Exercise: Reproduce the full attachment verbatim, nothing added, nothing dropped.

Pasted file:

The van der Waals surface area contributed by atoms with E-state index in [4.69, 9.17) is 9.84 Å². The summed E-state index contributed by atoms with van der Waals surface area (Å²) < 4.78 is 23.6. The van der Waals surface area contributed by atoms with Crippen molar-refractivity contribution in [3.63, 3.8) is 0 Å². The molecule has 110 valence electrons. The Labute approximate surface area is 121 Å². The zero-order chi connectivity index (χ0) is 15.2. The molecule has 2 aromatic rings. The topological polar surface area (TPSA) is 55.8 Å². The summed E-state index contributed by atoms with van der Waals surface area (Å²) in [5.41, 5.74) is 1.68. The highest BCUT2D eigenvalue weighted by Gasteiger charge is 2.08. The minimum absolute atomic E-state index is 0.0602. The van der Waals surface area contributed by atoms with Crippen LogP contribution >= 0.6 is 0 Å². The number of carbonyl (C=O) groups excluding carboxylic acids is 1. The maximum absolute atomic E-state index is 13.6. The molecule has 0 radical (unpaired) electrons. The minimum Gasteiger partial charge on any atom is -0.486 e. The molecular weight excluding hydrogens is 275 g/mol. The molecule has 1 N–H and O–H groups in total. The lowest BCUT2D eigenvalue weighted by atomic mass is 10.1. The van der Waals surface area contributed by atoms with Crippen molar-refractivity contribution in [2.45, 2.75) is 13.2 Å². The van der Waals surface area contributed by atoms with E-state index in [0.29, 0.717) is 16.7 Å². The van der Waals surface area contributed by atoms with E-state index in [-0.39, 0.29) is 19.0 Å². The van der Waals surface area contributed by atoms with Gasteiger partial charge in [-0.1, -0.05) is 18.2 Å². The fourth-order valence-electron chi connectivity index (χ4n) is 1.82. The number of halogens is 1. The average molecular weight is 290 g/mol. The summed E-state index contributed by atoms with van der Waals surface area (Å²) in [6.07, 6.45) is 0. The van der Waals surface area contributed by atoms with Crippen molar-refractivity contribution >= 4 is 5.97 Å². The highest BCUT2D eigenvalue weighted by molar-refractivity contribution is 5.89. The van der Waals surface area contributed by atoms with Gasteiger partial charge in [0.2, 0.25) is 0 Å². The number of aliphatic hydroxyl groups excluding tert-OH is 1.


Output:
The van der Waals surface area contributed by atoms with E-state index in [4.69, 9.17) is 9.84 Å². The summed E-state index contributed by atoms with van der Waals surface area (Å²) < 4.78 is 23.6. The van der Waals surface area contributed by atoms with Crippen molar-refractivity contribution in [3.63, 3.8) is 0 Å². The molecule has 110 valence electrons. The Labute approximate surface area is 121 Å². The zero-order chi connectivity index (χ0) is 15.2. The molecule has 2 aromatic rings. The topological polar surface area (TPSA) is 55.8 Å². The summed E-state index contributed by atoms with van der Waals surface area (Å²) in [5.41, 5.74) is 1.68. The highest BCUT2D eigenvalue weighted by Gasteiger charge is 2.08. The minimum absolute atomic E-state index is 0.0602. The van der Waals surface area contributed by atoms with Crippen LogP contribution >= 0.6 is 0 Å². The number of carbonyl (C=O) groups excluding carboxylic acids is 1. The maximum absolute atomic E-state index is 13.6. The molecule has 0 radical (unpaired) electrons. The minimum Gasteiger partial charge on any atom is -0.486 e. The molecular weight excluding hydrogens is 275 g/mol. The molecule has 1 N–H and O–H groups in total. The lowest BCUT2D eigenvalue weighted by atomic mass is 10.1. The van der Waals surface area contributed by atoms with Crippen molar-refractivity contribution in [2.45, 2.75) is 13.2 Å². The van der Waals surface area contributed by atoms with E-state index in [0.29, 0.717) is 16.7 Å². The van der Waals surface area contributed by atoms with E-state index in [-0.39, 0.29) is 19.0 Å². The van der Waals surface area contributed by atoms with Gasteiger partial charge in [-0.1, -0.05) is 18.2 Å². The fourth-order valence-electron chi connectivity index (χ4n) is 1.82. The number of halogens is 1. The average molecular weight is 290 g/mol. The summed E-state index contributed by atoms with van der Waals surface area (Å²) in [6.07, 6.45) is 0. The van der Waals surface area contributed by atoms with Crippen molar-refractivity contribution >= 4 is 5.97 Å². The highest BCUT2D eigenvalue weighted by molar-refractivity contribution is 5.89. The van der Waals surface area contributed by atoms with Gasteiger partial charge in [0.2, 0.25) is 0 Å². The number of aliphatic hydroxyl groups excluding tert-OH is 1.